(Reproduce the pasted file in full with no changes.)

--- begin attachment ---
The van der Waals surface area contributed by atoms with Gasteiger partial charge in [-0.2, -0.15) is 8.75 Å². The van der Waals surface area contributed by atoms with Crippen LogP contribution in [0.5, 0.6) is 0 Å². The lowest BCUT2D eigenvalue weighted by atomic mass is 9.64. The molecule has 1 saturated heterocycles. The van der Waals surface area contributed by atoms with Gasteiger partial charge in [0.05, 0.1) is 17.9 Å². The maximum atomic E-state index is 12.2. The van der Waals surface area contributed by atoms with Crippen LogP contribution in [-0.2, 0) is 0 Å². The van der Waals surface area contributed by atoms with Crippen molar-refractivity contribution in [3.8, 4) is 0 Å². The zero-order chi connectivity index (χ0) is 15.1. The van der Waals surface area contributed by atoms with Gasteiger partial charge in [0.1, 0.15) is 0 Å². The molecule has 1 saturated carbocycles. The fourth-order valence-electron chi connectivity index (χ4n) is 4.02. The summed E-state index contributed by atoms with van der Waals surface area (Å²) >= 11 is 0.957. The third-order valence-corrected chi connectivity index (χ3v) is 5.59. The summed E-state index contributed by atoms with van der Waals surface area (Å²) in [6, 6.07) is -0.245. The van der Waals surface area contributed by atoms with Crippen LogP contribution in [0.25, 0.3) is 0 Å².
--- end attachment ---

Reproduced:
The van der Waals surface area contributed by atoms with Gasteiger partial charge in [-0.2, -0.15) is 8.75 Å². The van der Waals surface area contributed by atoms with Crippen LogP contribution in [0.5, 0.6) is 0 Å². The lowest BCUT2D eigenvalue weighted by atomic mass is 9.64. The molecule has 1 saturated heterocycles. The van der Waals surface area contributed by atoms with Gasteiger partial charge in [0.05, 0.1) is 17.9 Å². The maximum atomic E-state index is 12.2. The van der Waals surface area contributed by atoms with Crippen LogP contribution in [-0.2, 0) is 0 Å². The van der Waals surface area contributed by atoms with Crippen molar-refractivity contribution in [3.8, 4) is 0 Å². The zero-order chi connectivity index (χ0) is 15.1. The van der Waals surface area contributed by atoms with Gasteiger partial charge in [0.1, 0.15) is 0 Å². The molecule has 1 saturated carbocycles. The fourth-order valence-electron chi connectivity index (χ4n) is 4.02. The summed E-state index contributed by atoms with van der Waals surface area (Å²) >= 11 is 0.957. The third-order valence-corrected chi connectivity index (χ3v) is 5.59. The summed E-state index contributed by atoms with van der Waals surface area (Å²) in [6, 6.07) is -0.245. The van der Waals surface area contributed by atoms with Crippen LogP contribution in [0.25, 0.3) is 0 Å².